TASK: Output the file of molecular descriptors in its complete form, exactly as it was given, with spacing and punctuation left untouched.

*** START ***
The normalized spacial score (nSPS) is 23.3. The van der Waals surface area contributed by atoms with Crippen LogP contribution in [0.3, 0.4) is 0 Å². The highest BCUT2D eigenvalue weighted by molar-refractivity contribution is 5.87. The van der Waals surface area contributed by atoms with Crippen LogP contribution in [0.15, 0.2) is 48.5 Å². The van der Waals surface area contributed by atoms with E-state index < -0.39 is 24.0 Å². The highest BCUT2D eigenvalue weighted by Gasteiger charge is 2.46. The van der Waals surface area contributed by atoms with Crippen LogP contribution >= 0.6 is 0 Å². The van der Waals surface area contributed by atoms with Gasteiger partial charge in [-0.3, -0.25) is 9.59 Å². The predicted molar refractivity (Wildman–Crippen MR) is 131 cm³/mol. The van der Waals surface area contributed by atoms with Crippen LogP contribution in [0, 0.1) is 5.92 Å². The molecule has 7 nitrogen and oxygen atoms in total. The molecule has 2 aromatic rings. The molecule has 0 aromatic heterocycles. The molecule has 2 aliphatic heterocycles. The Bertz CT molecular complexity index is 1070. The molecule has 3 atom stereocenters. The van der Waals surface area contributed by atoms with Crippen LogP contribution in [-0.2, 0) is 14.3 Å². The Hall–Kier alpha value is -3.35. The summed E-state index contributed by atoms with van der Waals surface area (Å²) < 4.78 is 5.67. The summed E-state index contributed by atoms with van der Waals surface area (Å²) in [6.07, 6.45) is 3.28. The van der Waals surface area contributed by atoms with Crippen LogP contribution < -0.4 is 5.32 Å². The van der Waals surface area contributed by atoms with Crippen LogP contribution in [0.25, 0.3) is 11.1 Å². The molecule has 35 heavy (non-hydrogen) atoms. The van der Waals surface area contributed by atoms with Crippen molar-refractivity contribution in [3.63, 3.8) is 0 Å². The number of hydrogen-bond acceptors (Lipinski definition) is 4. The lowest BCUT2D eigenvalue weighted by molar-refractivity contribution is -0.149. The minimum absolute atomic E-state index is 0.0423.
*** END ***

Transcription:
The normalized spacial score (nSPS) is 23.3. The van der Waals surface area contributed by atoms with Crippen LogP contribution in [0.3, 0.4) is 0 Å². The highest BCUT2D eigenvalue weighted by molar-refractivity contribution is 5.87. The van der Waals surface area contributed by atoms with Crippen LogP contribution in [0.15, 0.2) is 48.5 Å². The van der Waals surface area contributed by atoms with E-state index < -0.39 is 24.0 Å². The highest BCUT2D eigenvalue weighted by Gasteiger charge is 2.46. The van der Waals surface area contributed by atoms with Crippen LogP contribution >= 0.6 is 0 Å². The van der Waals surface area contributed by atoms with Gasteiger partial charge in [-0.3, -0.25) is 9.59 Å². The predicted molar refractivity (Wildman–Crippen MR) is 131 cm³/mol. The van der Waals surface area contributed by atoms with Crippen LogP contribution in [0, 0.1) is 5.92 Å². The molecule has 7 nitrogen and oxygen atoms in total. The molecule has 2 aromatic rings. The molecule has 0 aromatic heterocycles. The molecule has 2 aliphatic heterocycles. The Bertz CT molecular complexity index is 1070. The molecule has 3 atom stereocenters. The van der Waals surface area contributed by atoms with Crippen LogP contribution in [-0.2, 0) is 14.3 Å². The Hall–Kier alpha value is -3.35. The summed E-state index contributed by atoms with van der Waals surface area (Å²) < 4.78 is 5.67. The summed E-state index contributed by atoms with van der Waals surface area (Å²) in [6.07, 6.45) is 3.28. The van der Waals surface area contributed by atoms with Crippen LogP contribution < -0.4 is 5.32 Å². The van der Waals surface area contributed by atoms with Crippen LogP contribution in [0.25, 0.3) is 11.1 Å². The molecule has 35 heavy (non-hydrogen) atoms. The van der Waals surface area contributed by atoms with Crippen molar-refractivity contribution in [3.63, 3.8) is 0 Å². The number of hydrogen-bond acceptors (Lipinski definition) is 4. The lowest BCUT2D eigenvalue weighted by molar-refractivity contribution is -0.149. The minimum absolute atomic E-state index is 0.0423.